Global technology transactions scorecard, 2Q11
Source: Ernst & Young analysis of FactSet Mergerstat data, accessed 6 July 2011; "Multiple" data accessed via Capital IQ and FactSet Mergerstat, 2 August 2011.
"In this quarter we saw established companies make big-ticket bets on disruptive innovation technology trends that have been developing for the last several quarters."Joe Steger, Global Technology Transaction Advisory Services Leader for the global Ernst & Young organization
The second quarter of 2011 was dominated by big-ticket deals, with cloud computing, smart mobility, sector consolidation, the smart grid, solar energy and internet and mobile video the trends behind 2Q11's ten $1-billion-plus transactions.
Following 1Q 2011, where we saw many deals around internet and mobile video technologies in multiple sectors, 2Q 2011 saw a smaller volume of such deals but one whopper: an $8.6 billion transaction that was the largest of the quarter. Another aspect of smart mobility also appeared in the quarter's top 10 deals: a $1.2 billion transaction in which a provider of communications equipment to public networks is acquiring a company whose software helps fixed-line and mobile network operators better manage the increasing bandwidth demands placed on them by smart mobile devices.
Cloud computing and SaaS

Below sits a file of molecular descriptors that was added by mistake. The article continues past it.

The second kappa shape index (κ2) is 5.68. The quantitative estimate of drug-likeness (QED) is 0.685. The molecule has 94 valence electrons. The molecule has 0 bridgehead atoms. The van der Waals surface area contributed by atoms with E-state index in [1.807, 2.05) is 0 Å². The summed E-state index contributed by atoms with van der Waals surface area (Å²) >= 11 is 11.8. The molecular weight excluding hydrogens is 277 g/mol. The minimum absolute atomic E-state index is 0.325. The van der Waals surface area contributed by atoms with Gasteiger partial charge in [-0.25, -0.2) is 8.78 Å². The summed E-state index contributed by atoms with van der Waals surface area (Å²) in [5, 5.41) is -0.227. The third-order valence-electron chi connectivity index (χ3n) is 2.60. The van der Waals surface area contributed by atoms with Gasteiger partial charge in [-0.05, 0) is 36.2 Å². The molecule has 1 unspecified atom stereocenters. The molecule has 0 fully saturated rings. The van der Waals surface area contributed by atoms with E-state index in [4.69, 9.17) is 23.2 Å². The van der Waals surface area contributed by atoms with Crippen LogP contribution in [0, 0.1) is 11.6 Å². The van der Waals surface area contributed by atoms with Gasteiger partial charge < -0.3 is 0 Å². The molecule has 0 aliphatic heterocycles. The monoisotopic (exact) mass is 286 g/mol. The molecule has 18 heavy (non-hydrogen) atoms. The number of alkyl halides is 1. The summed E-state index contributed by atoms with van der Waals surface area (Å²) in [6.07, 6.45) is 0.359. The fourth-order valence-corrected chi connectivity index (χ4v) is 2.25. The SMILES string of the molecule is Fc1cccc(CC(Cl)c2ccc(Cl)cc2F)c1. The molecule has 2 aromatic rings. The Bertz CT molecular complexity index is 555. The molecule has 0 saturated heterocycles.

Cloud computing and software as a service (SaaS) deals were pervasive across the computing spectrum in the second quarter. For the second consecutive quarter, the top 10 deals of 2Q 2011 included a telecommunications network operator acquiring a data center operator specializing in cloud services; this quarter's deal was valued at $2.3 billion. Dozens of cloud/SaaS deals were seen in multiple sectors.
Two of the top 10 deals of 2Q 2011 represented slightly more than $10.9 billion in semiconductor sector consolidation. These include a $6.1 billion deal bringing together two analog chip makers and a $4.8 billion deal between two makers of semiconductor manufacturing equipment. The latter deal involves chip-making equipment as well as gear for making high-efficiency solar energy panels.
The use of smart grid technology drove two top ten deals. The largest was a $2.3 billion deal that is part of a vision in which the cloud becomes a forum for integrating information from multiple "social infrastructure" systems that today operate separate, independent information systems. The second was a $1.4 billion deal focused on the integration of smart metering technology for more efficient management of power networks.
Other significant transaction drivers
Other significant deal drivers in 2Q 2011 included: security, social networking, business analytics and health care IT. Of note — the integration of social media and business analytics functions were a key aspect of internet and software sector deals involving advertising and marketing technology platforms. Online gaming also continued to be a major focus of internet sector transactions.
Most of the approximately four-dozen health care IT transactions in 2Q 2011 focused on monitoring, management, record keeping and analytics — part of a larger trend we expect to grow as companies look to make sense of the ever-increasing mass of data that is generated by business systems, mobile applications, social networking platforms and smart metering systems.
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